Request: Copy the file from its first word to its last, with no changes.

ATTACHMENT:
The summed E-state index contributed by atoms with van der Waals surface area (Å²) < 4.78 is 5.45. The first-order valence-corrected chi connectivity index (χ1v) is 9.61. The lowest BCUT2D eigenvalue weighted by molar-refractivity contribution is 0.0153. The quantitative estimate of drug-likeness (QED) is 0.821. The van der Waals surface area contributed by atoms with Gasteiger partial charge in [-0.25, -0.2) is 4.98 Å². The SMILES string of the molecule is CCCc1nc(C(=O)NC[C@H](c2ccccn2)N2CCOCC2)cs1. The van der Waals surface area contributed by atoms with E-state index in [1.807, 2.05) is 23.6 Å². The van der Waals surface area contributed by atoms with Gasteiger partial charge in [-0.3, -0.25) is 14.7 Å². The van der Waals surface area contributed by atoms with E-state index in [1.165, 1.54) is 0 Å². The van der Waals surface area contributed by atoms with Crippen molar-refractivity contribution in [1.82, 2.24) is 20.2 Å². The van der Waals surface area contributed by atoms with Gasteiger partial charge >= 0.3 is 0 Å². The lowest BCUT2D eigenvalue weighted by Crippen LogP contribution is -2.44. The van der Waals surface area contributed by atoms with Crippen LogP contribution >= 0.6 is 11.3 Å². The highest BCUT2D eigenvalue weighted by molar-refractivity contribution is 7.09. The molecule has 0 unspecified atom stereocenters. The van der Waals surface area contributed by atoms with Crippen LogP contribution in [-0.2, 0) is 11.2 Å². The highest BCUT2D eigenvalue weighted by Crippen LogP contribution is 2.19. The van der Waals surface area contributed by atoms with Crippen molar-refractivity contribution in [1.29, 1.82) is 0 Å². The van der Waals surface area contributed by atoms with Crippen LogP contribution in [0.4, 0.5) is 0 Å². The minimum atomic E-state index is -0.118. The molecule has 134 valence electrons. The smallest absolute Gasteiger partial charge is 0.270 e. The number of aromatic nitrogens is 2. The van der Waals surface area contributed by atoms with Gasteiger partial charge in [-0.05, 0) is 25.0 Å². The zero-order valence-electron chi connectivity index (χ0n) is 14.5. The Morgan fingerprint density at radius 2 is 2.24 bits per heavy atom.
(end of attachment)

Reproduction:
The summed E-state index contributed by atoms with van der Waals surface area (Å²) < 4.78 is 5.45. The first-order valence-corrected chi connectivity index (χ1v) is 9.61. The lowest BCUT2D eigenvalue weighted by molar-refractivity contribution is 0.0153. The quantitative estimate of drug-likeness (QED) is 0.821. The van der Waals surface area contributed by atoms with Gasteiger partial charge in [-0.25, -0.2) is 4.98 Å². The SMILES string of the molecule is CCCc1nc(C(=O)NC[C@H](c2ccccn2)N2CCOCC2)cs1. The van der Waals surface area contributed by atoms with E-state index in [1.807, 2.05) is 23.6 Å². The van der Waals surface area contributed by atoms with Gasteiger partial charge in [-0.3, -0.25) is 14.7 Å². The van der Waals surface area contributed by atoms with E-state index in [1.165, 1.54) is 0 Å². The van der Waals surface area contributed by atoms with Crippen molar-refractivity contribution in [1.82, 2.24) is 20.2 Å². The van der Waals surface area contributed by atoms with Gasteiger partial charge >= 0.3 is 0 Å². The lowest BCUT2D eigenvalue weighted by Crippen LogP contribution is -2.44. The van der Waals surface area contributed by atoms with Crippen LogP contribution >= 0.6 is 11.3 Å². The highest BCUT2D eigenvalue weighted by molar-refractivity contribution is 7.09. The molecule has 0 unspecified atom stereocenters. The van der Waals surface area contributed by atoms with Crippen LogP contribution in [-0.2, 0) is 11.2 Å². The highest BCUT2D eigenvalue weighted by Crippen LogP contribution is 2.19. The van der Waals surface area contributed by atoms with Crippen molar-refractivity contribution in [1.29, 1.82) is 0 Å². The van der Waals surface area contributed by atoms with Crippen LogP contribution in [0.4, 0.5) is 0 Å². The minimum atomic E-state index is -0.118. The molecule has 134 valence electrons. The smallest absolute Gasteiger partial charge is 0.270 e. The number of aromatic nitrogens is 2. The van der Waals surface area contributed by atoms with Gasteiger partial charge in [-0.05, 0) is 25.0 Å². The zero-order valence-electron chi connectivity index (χ0n) is 14.5. The Morgan fingerprint density at radius 2 is 2.24 bits per heavy atom.